Yesterday the press got the first full look at starchitect Peter Zumthor's still-in-the-works plans for a total redesign of LACMA's campus--he's been working with director Michael Govan for about six years now on a plan that would eradicate the four central buildings (the three original mid-centuries and the 1980s fortress) and replace them with a sprawling ink-splotty-looking building bending around the La Brea Tar Pits, the Japanese Pavilion, and the western Renzo Piano additions. It's all on display, along with a history of the LACMA campus, in a show opening June 9--its scope actually spans 50,000 years, from Pleistocene fossils dug up at the site to a six ton model of Zumthor's new building.
At a talk with Zumthor on Monday, Govan called the project a "civic initiative," saying that "LACMA belongs to everyone." He acknowledged that the new plan would not really add square footage to LACMA's galleries (although it would have about the maximum square footage possible for the site without building upwards); potential future expansion would come on lots the museum owns across Wilshire Boulevard. He also emphasized the plan's efficiency--museums are notorious energy hogs (since art is so climate-sensitive), but the Zumthor building would have non-traditional heating and cooling and be covered in "the largest solar farm in an urban environment." The other really radical part is that there's very little storage--most of LACMA's collection would be on display in one form or another in the new building.
Besides fossils and other fascinating stuff illustrating the site's prehistory, the exhibition also shows some of Zumthor's impressive oeuvre (he won the Pritzker Prize in 2009), and both realized and unrealized LACMA design plans, with built work by William Pereira (the original '60s buildings), Hardy Holzman Pfeiffer Associates (the '80s-tastic Art of the America building), Bruce Goff (the Japanese Pavilion), Renzo Piano (the western, red-adorned part of the campus), and an unbuilt early aughts overhaul from Rem Koolhaas's Office of Metropolitan Architecture. Govan also hedged against preservationists on Monday, noting that Pereira's vision for the campus didn't last long; as a press release on the show puts it, it "was dramatically compromised within a few years of the original buildings' completion, when surrounding fountains—the driving concept of his 'floating museum'—were paved over due to tar seepage."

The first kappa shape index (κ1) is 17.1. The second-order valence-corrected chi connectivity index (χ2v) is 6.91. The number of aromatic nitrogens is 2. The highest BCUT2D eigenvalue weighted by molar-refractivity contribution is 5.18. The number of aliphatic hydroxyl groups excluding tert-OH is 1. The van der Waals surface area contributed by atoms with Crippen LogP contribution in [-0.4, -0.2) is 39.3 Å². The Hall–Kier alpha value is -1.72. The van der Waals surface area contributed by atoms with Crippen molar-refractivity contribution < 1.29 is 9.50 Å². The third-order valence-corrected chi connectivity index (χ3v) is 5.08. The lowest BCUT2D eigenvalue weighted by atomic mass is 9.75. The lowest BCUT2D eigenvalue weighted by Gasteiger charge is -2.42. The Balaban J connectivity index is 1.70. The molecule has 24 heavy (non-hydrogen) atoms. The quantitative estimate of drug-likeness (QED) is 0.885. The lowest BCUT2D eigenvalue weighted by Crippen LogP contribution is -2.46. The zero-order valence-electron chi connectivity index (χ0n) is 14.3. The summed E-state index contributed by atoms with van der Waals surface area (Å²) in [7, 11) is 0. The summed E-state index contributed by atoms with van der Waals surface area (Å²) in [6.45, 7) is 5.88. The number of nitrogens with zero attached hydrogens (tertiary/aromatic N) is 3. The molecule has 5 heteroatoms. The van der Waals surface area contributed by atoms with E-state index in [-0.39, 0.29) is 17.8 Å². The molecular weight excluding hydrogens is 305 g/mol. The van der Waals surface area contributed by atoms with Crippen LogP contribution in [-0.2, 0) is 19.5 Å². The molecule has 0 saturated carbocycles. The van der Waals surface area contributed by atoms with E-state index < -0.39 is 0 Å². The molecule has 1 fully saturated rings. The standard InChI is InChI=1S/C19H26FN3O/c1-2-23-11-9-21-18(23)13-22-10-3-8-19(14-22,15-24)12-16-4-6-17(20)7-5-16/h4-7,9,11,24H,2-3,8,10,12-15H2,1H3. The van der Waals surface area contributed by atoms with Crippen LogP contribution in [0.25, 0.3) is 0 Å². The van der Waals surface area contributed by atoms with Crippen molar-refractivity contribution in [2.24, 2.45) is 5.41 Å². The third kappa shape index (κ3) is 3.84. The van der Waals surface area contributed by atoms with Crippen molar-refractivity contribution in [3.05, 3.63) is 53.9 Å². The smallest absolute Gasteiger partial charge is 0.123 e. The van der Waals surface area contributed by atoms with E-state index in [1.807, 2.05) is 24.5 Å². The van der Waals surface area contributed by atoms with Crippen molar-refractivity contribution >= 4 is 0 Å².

Here's Zumthor's architect's statement on the plan:
The proposed building for LACMA is intended to have a unique urbanistic energy. It is big and stands apart from other buildings yet is completely integrated into its environment. It is an organic shape, like a water lily, floating and open with 360 degrees of glass facing Hancock Park, the La Brea Tar Pits, Wilshire Boulevard, Chris Burden's Urban Light, and Renzo Piano's new galleries. Primary circulation is achieved by this curving perimeter—a continuous veranda rather than a classical Beaux-Arts spine. Visitors can look out; those outside can look in. From the ground, and in elevation, the museum is mostly transparent.
Formally, the design emphasizes Los Angeles and the western United States in its horizontality, re-exposing the sky that is now blocked by existing structures. A huge roof covered in solar tiles literally soaks up the energy of the California sun. The building gives more energy back to its neighbors than it takes from the city. It draws the Pacific Ocean breezes to cool its southern exposure. The proposed building is intended to create a cultural and social place. It offers a multilayered understanding and experience—from the everyday life on the street to a peaceful appreciation of individual artworks. Around more "sacred" galleries are open, casual spaces. The grand scale of the organic whole is assembled from smaller pieces within, providing a village of experiences.